Treasures of the Athenaeum Part III: The Somnolent Years, 1900 to 1980

No institution survives 200 years without keepers of the flame, and the Portsmouth Athenaeum’s next exhibit not only continues a yearlong bicentennial celebration, but focuses on 15 people who helped the membership library and museum survive its sleepiest period.

“Treasures of the Athenaeum Part III: The Somnolent Years, 1900 to 1979” opens with a public reception from 5 to 8 p.m. on Friday, July 7, in the Athenaeum’s Randall Gallery at 9 Market Square.

“The membership begins to fall off at the beginning of that period, which I attribute to the public library being instituted and the founding of the Portsmouth Historical Society,” exhibit curator Ronan Donohoe said.  “There were other places to get your reading, other repositories for your family’s sacred objects. And you didn’t have to pay a membership fee.”

Donohoe said one of the keepers of the flame was Garland Patch, who worked as a master welder at the Portsmouth Naval Shipyard and in 1947 undertook a renovation of the building.

“He helped his father with custodial work in the Athenaeum and eventually assumed his father’s duties; he became so knowledgeable on the Athenaeum collections that he was appointed curator, the first person to hold the post,” Patch’s Athenaeum biography reads. “His remarkable photograph collection was donated to Strawbery Banke.”

Patch eventually oversaw a transformation of the downstairs Reading Room, updated recently in honor of the bicentennial.

Donohoe describes the Athenaeum’s holdings as “a trove of wonderful, unexpected things.”

The exhibit will include a model of the Gold Hunter, which ran aground off Maine’s Boon Island lighthouse in 1892 and was rescued by those on the tiny island, including lighthouse keeper William C. Williams.

“The model is said to have been carved by the lighthouse keeper,” Donohoe said.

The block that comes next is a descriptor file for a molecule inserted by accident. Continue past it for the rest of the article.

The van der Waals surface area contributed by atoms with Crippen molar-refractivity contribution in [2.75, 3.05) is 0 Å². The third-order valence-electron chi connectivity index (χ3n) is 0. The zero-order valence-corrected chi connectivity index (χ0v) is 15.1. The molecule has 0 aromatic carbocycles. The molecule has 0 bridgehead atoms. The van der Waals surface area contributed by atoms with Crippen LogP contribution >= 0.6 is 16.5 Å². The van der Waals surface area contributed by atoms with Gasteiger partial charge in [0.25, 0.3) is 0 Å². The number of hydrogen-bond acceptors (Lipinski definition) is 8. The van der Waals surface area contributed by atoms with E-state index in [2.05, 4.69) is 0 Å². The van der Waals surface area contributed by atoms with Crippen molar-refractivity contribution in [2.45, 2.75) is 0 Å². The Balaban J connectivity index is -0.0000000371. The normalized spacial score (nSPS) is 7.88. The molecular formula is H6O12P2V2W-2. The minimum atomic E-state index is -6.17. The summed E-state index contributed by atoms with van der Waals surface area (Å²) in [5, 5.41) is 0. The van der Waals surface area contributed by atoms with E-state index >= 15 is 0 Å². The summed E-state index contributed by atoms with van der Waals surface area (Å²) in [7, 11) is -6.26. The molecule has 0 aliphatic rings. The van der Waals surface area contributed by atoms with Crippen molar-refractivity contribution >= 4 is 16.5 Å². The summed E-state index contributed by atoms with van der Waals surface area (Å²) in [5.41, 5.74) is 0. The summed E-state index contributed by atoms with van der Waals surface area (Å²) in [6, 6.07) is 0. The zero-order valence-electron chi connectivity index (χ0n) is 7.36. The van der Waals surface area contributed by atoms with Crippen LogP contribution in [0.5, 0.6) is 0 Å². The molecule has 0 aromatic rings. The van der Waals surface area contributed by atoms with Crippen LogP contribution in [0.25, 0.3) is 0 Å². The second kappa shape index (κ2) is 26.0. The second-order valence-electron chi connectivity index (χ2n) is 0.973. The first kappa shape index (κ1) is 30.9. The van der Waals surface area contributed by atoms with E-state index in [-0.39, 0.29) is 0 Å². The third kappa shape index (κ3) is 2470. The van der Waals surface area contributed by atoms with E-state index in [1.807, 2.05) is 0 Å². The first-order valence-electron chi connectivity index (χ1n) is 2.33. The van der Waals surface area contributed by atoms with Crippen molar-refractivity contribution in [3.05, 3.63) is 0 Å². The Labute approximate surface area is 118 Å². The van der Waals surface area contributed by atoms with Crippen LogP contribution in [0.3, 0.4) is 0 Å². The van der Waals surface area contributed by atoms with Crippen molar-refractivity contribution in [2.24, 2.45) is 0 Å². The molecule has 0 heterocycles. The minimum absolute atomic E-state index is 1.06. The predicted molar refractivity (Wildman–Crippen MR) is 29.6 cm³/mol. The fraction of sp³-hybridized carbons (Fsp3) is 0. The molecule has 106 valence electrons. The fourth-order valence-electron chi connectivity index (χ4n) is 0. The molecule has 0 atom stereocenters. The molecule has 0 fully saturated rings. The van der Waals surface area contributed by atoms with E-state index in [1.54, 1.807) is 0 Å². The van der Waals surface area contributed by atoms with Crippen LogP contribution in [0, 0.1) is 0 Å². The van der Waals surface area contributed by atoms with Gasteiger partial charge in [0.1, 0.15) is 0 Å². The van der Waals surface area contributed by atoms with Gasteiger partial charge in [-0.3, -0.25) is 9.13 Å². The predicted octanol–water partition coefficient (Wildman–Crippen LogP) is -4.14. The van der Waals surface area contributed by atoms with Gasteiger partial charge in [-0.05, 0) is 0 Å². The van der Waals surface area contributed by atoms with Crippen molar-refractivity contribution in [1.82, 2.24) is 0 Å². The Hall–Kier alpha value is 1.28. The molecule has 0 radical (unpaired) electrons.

A recently rediscovered 5-by-8-foot Inuit caribou hide will also be on display. “It’s from northern Labrador and is painted with a big bull’s eye — black and green and orange and red circles,” Donohoe said. “It looks like a dartboard. It came to us between 1900 and 1960.”

In his research, Donohoe unearthed a 1952 letter from William Whitehill, for many years director of the Boston Athenaeum. He describes the Portsmouth Athenaeum as “the most delightful place I’ve ever seen.”

There are some indications that the membership of the Portsmouth Athenaeum during this period liked the fact that it was somnolent, Donohoe said.

In the 1970s, Portsmouth librarian and famed preservationist Dorothy Vaughan (the Athenaeum’s first female board member) said of the Athenaeum: “It’s a funny little place, and we want to keep it that way.”

The Athenaeum was known at this time for its annual tea, and a large silver tea service will be part of the exhibit, along with a photo depicting Market Square, complete with buses and cars in a rotary in the middle of the square, circa 1947-52, Donohoe said.

How did the Athenaeum weather this 80-year period?

Lawrence R. Craig, who penned a brief history in the 1960s for the Athenaeum’s sesquicentennial wrote:

The policy of the Athenaeum has always been progressive, keeping up with the times and making changes when the needs demanded, but without that spirit of radical change and unrest that sometimes characterizes our more modern institutions that are established in one generation and pass out of existence in the next.

The free exhibit was assembled with the assistance of Athenaeum Librarian Robin Silva, Athenaeum Photographic Collections Manager James Smith, Robert LaRoche of Exeter and Elizabeth Farish of Strawbery Banke.

It is open Tuesdays, Thursdays and Saturdays from 1 to 4 p.m.

Compiled by Sherry Wood. The Athenaeum’s bicentennial sponsors are Kennebunk Savings Bank, Piscataqua Savings Bank, Provident Bank, The Rosamund Thaxter Foundation and UBS Financial Services of Portsmouth.


Keeper of the Flame: Lawrence Craig

Lawrence Craig wrote a Portsmouth Athenaeum history in 1966;  he owned Craig Flower Shop on Market Street.

Detail of PS0881_04, Small Photograph Collections

Keeper of the Flame: Rev. Alfred Gooding

The Rev. Alfred Gooding was Athenaeum president from 1892 to 1934.

P28_002, South Church Photograph Collection

Keeper of the Flame: Dorothy Vaughan

Portsmouth librarian and preservationist Dorothy Vaughan served as the first female on the Athenaeum board of directors.

PS0967, Small Photograph Collections

Exhibit At A Glance

Friday July 7, 2017

5 – 8 p.m.

Free Opening Reception in Randall Gallery

Third Floor, Portsmouth Athenaeum